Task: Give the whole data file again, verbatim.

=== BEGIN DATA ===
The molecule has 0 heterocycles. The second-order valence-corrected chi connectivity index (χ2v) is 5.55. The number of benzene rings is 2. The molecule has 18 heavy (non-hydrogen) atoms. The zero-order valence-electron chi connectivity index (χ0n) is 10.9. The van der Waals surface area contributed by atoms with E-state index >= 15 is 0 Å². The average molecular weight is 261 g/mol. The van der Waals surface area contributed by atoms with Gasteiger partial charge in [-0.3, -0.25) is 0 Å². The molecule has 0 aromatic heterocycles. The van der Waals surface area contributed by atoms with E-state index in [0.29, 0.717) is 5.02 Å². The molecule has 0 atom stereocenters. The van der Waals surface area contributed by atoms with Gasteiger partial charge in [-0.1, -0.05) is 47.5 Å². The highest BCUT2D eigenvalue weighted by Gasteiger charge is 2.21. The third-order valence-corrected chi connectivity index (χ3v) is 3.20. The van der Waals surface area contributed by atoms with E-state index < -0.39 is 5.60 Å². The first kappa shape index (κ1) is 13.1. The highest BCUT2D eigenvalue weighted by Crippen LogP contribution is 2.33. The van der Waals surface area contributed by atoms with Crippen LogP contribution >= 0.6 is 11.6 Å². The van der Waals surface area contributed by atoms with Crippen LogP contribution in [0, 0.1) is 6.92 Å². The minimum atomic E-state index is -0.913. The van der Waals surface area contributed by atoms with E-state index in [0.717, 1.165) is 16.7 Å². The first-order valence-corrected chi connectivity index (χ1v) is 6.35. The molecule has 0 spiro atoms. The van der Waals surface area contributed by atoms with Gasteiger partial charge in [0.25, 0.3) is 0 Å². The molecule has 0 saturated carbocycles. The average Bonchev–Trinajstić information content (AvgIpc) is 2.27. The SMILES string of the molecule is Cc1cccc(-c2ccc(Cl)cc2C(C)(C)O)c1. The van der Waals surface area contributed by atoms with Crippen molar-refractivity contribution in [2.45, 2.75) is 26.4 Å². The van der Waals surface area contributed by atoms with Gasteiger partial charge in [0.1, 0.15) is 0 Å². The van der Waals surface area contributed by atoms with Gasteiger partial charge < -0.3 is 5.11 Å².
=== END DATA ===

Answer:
The molecule has 0 heterocycles. The second-order valence-corrected chi connectivity index (χ2v) is 5.55. The number of benzene rings is 2. The molecule has 18 heavy (non-hydrogen) atoms. The zero-order valence-electron chi connectivity index (χ0n) is 10.9. The van der Waals surface area contributed by atoms with E-state index >= 15 is 0 Å². The average molecular weight is 261 g/mol. The van der Waals surface area contributed by atoms with Gasteiger partial charge in [-0.3, -0.25) is 0 Å². The molecule has 0 aromatic heterocycles. The van der Waals surface area contributed by atoms with E-state index in [0.29, 0.717) is 5.02 Å². The molecule has 0 atom stereocenters. The van der Waals surface area contributed by atoms with Gasteiger partial charge in [-0.1, -0.05) is 47.5 Å². The highest BCUT2D eigenvalue weighted by Gasteiger charge is 2.21. The third-order valence-corrected chi connectivity index (χ3v) is 3.20. The van der Waals surface area contributed by atoms with E-state index < -0.39 is 5.60 Å². The first kappa shape index (κ1) is 13.1. The highest BCUT2D eigenvalue weighted by Crippen LogP contribution is 2.33. The van der Waals surface area contributed by atoms with Crippen LogP contribution >= 0.6 is 11.6 Å². The van der Waals surface area contributed by atoms with Crippen LogP contribution in [0, 0.1) is 6.92 Å². The minimum atomic E-state index is -0.913. The van der Waals surface area contributed by atoms with E-state index in [0.717, 1.165) is 16.7 Å². The first-order valence-corrected chi connectivity index (χ1v) is 6.35. The molecule has 0 spiro atoms. The van der Waals surface area contributed by atoms with Gasteiger partial charge in [0.25, 0.3) is 0 Å². The molecule has 0 saturated carbocycles. The average Bonchev–Trinajstić information content (AvgIpc) is 2.27. The SMILES string of the molecule is Cc1cccc(-c2ccc(Cl)cc2C(C)(C)O)c1. The van der Waals surface area contributed by atoms with Crippen molar-refractivity contribution in [2.45, 2.75) is 26.4 Å². The van der Waals surface area contributed by atoms with Gasteiger partial charge in [0.1, 0.15) is 0 Å². The van der Waals surface area contributed by atoms with Gasteiger partial charge < -0.3 is 5.11 Å².